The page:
- I sometimes overhear co-workers and other people talking about things I'm interested in, find myself wanting to contribute, but being afraid to. Similarly, I'm interested in tabletop RPGs and want to visit specialty stores but find myself feeling very tense and fearful when I actually do (BTW, I've bought, read, and thought about TTRPGs far more than I've played them).

I've been hoping that I'd be prescribed a miracle cure for my condition, but so far no such luck (discounting alcohol). However, I'm starting to wonder if there isn't some kind of pattern in my thinking I could fix. I've been to multiple therapists before and not found them helpful, but I did recently have a breakthrough with the anxiety I used to have while drawing. After years of being unable to draw without becoming unbearably stressed at the slightest mistake, I just so happened to read a comment that almost completely alleviated that anxiety: "every drawing is the means to the next one, not an end in itself". It was that idea framed specifically in that way that eliminated nearly all the anxiety I used to feel, even when very similar comments had no affect. Now I'm wondering if there might be similar magic words to eliminate my social anxiety (altough I'm hesitant to see a therapist regularly again just for the chance they might say something revelatory that the previous four never did).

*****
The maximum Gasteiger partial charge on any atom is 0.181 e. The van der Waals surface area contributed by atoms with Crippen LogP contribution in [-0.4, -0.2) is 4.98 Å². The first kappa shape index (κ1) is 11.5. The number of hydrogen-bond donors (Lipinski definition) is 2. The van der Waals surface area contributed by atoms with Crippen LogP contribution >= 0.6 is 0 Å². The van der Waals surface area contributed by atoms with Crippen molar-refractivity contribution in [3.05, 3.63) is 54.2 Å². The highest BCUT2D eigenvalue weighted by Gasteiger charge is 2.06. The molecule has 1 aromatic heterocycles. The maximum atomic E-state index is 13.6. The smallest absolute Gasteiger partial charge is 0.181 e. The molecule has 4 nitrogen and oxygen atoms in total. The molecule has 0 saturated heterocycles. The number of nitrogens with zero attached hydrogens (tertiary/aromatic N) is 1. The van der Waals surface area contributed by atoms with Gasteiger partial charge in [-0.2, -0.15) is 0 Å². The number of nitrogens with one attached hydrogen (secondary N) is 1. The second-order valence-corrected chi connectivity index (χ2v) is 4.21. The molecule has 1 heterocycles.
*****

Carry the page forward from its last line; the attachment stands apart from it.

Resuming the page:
I'm about to make myself go to a small comics event. Last time I went two years ago my anxiety made me feel miserable (I distinctly remember biting the inside of my cheek twice while chewing gum in an effort to relax), but I'm about to try again. I'll update with my experience later.

Until then, any advice?

Posts

  • LucidLucid Registered User regular
    I'm not sure if you have an appropriate attitude in confronting this, when you talk about miracle cures or therapists saying something revelatory. You will have to work with someone, and work hard, at attaining the necessary skills to get where you'd like to be in terms of your social ability. There isn't a medication or a therapist that can just make it happen for you.

  • UsagiUsagi Nah Registered User regular
    edited April 2015
    Well, it really sounds like you should try therapy again. Honestly, sometimes it takes many many different therapists before you click with one that will be helpful.

    Sadly there is no miracle cure for anxiety, and self medicating with alcohol is a dangerous thing

    E: therapy isn't about POOF NO ANXIETY, it's about learning your triggers, being able to manage them, and relearning healthy coping mechanisms in order to deal with what life throws at you

    Usagi on
  • CreaganCreagan Registered User regular